Poetry Shelf congratulates Tusiata Avia, the Ockham NZ Book Award Poetry winner (ten things she loves, a poem, an interview)

Such heartfelt congratulations to Tusiata Avia, a much loved poet who has and who continues to inspire generations of poets. Yes Pasifika poets, yes young women writing, and yes, most importantly, yes us all. Her award-winning book is magnificent. She places herself in these necessary poems: her ravaged heart, her experience, wounds, scars, thinking, feeling, urge to speak out, sing, perform, no matter the price, holding out history, the coloniser, the colonised, Ihumātao, the Australian bush fires, translating for the gutted woman, the abortioned woman, her mother, her daughter, her lovers, but at times she is disabled with epilepsy, her father a presence, and she places a prayer for her daughter, for the stars, water, lungs, and for the reader, here in these poems, she places a prayer. Extraordinary.

Ten things I love

1. A photograph: The photo is of Sepela – exactly 10 years ago, a week after the big earthquake when we escaped to Hinemoana’s who lived in Kapiti then.

2. A poem by someone else: All they want is my money my pussy my blood by Morgan Parker (and pretty much anything from her book, There are more beautiful things than Beyonce.

3. A song: Back to Life by Soul II Soul

4. A book: Hurricane Season, Fernando Melchor, trans. Sophie Hughes, New Directions, 2020 (my favourite book of 2020)

5. A movie: My Neighbour Totoro

6. A place: South Sinai coast, Egypt

7. A meal: taro (cooked in the umu) and palusamu

8. A poetic motif: Can’t think of one, but I can think of a form I love – the pantoum.

9.  A place to write: Where ever the ‘thing’ is happening (see Five questions below)

10. A poem from my book (Tusiata did a stunning performance of this at the awards PG):

250th anniversary of James Cook’s arrival in New Zealand

Hey James,

yeah, you

in the white wig

in that big Endeavour

sailing the blue, blue water

like a big arsehole

FUCK YOU, BITCH.

James,

I heard someone

shoved a knife

right up

into the gap between

your white ribs

at Kealakekua Bay.

I’m gonna go there

make a big Makahiki luau

cook a white pig

feed it to the dogs

and FUCK YOU UP, BITCH.

Hey James,

it’s us.

These days

we’re driving round

in SUVs

looking for ya

or white men like you

who might be thieves

or rapists

or kidnappers

or murderers

yeah, or any of your descendants

or any of your incarnations

cos, you know

ay, bitch?

We’re gonna FUCK YOU UP.

Tonight, James,

it’s me

Lani, Danielle

and a car full of brown girls

we find you

on the corner

of the Justice Precinct.

You’ve got another woman

in a headlock

and I’ve got my father’s

pig-hunting knife

in my fist

and we’re coming to get you

sailing round

in your Resolution

your Friendship

your Discovery

and your fucking Freelove.

Watch your ribs, James

cos, I’m coming with

Kalaniōpu‘u

Kānekapōlei

Kana‘ina

Keawe‘ōpala

Kūka‘ilimoku

who is a god

and Nua‘a

who is king with a knife.

And then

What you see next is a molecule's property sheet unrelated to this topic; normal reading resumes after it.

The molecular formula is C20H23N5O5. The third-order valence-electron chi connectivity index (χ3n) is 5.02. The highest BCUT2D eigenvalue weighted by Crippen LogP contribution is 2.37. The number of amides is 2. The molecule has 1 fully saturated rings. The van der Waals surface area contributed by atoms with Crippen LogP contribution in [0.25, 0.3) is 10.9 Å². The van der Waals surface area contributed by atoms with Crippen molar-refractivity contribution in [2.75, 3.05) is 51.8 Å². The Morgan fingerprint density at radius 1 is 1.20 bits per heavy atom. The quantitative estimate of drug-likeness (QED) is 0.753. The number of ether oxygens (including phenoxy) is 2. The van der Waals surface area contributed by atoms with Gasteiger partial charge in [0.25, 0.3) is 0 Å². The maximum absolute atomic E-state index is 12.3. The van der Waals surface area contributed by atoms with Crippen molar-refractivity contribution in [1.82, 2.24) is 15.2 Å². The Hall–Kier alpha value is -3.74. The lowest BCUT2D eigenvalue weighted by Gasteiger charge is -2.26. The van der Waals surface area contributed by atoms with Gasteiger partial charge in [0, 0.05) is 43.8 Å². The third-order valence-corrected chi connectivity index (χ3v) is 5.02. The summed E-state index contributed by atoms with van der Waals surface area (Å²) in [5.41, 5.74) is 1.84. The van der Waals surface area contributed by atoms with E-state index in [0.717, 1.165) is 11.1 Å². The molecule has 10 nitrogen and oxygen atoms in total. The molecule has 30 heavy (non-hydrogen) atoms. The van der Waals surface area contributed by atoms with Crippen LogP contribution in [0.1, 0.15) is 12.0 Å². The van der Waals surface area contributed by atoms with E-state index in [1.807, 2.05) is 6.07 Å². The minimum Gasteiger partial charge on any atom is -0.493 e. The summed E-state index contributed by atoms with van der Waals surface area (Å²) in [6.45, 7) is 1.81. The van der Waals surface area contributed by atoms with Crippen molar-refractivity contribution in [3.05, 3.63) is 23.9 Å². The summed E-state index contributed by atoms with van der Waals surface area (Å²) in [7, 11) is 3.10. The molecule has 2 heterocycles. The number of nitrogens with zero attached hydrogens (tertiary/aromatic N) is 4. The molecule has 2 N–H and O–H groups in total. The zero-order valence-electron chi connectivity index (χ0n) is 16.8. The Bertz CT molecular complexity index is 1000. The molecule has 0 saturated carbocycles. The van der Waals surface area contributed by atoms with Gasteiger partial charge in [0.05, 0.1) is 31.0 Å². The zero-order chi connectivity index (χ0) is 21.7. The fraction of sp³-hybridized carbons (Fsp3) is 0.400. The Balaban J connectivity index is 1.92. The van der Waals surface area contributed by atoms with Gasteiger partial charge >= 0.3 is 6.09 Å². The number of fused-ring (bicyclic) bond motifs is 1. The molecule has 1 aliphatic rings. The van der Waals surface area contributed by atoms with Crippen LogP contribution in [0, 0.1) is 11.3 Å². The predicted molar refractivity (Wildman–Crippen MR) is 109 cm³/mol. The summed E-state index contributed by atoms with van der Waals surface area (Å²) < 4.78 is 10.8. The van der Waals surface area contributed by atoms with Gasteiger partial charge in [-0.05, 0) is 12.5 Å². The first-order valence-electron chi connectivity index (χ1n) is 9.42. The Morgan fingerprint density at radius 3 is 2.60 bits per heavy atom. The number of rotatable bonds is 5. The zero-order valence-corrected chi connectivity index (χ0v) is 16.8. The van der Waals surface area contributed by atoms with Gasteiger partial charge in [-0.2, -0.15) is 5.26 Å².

James,

then

we’re gonna

FUCK.

YOU.

UP.

FOR.

GOOD.

BITCH.


Tusiata Avia

Five questions

Is writing a pain or a joy, a mix of both, or something altogether different for you?

A mix, for sure. Often, I don’t feel like writing – unless I have an experience (internal or out in the world) that I feel the need to write about immediately. At times like that, I feel a sense of urgency, sometimes verging on desperation, to stop whatever I’m doing and write. I have pulled the car over on a busy motorway and searched for a piece of paper to scribble it down . I’m not great at the discipline of writing every day.

Name a poet who has particularly influenced your writing or who supports you.

I don’t read her so much these days, but I love Sharon Olds. She helped me to write more openly – to be honest and vulnerable.

Was your shortlisted collection shaped by particular experiences or feelings?

Colonisation, racism, illness, a bit of Covid – all the relaxing stuff.

Did you make any unexpected discoveries as you wrote?

The whole book was unexpected. I was writing another book called Giving Birth To My Father, which took ages. After a while (quite close to my deadline) I realised it wasn’t ready for the outside world. The Savage Coloniser Book had to come together really quickly, if I wanted it published for 2020. I knew I had a few poems that were very ‘2020’ lying about. I wrote to those poems in a short amount of time.

Do you like to talk about your poems or would you rather let them speak for themselves? Is there one poem where an introduction (say at a poetry reading) would fascinate the audience/ reader? Offer different pathways through the poem?

During poetry readings/ performances I used to think the poem should speak for itself but many poems really need an introduction, particularly when people are not experiencing them on the page.

Tusiata Avia is an acclaimed poet, performer and children’s writer. Her previous poetry collections are Wild Dogs Under My Skirt (2004; also staged as a theatre show, most recently Off-Broadway, winning the 2019 Outstanding Production of the Year), Bloodclot (2009) and the Ockham-shortlisted Fale Aitu | Spirit House (2016). Tusiata has held the Fulbright Pacific Writer’s Fellowship at the University of Hawai‘i in 2005 and the Ursula Bethell Writer in Residence at University of Canterbury in 2010. She was the 2013 recipient of the Janet Frame Literary Trust Award, and in 2020 was appointed a Member of the New Zealand Order of Merit for services to poetry and the arts.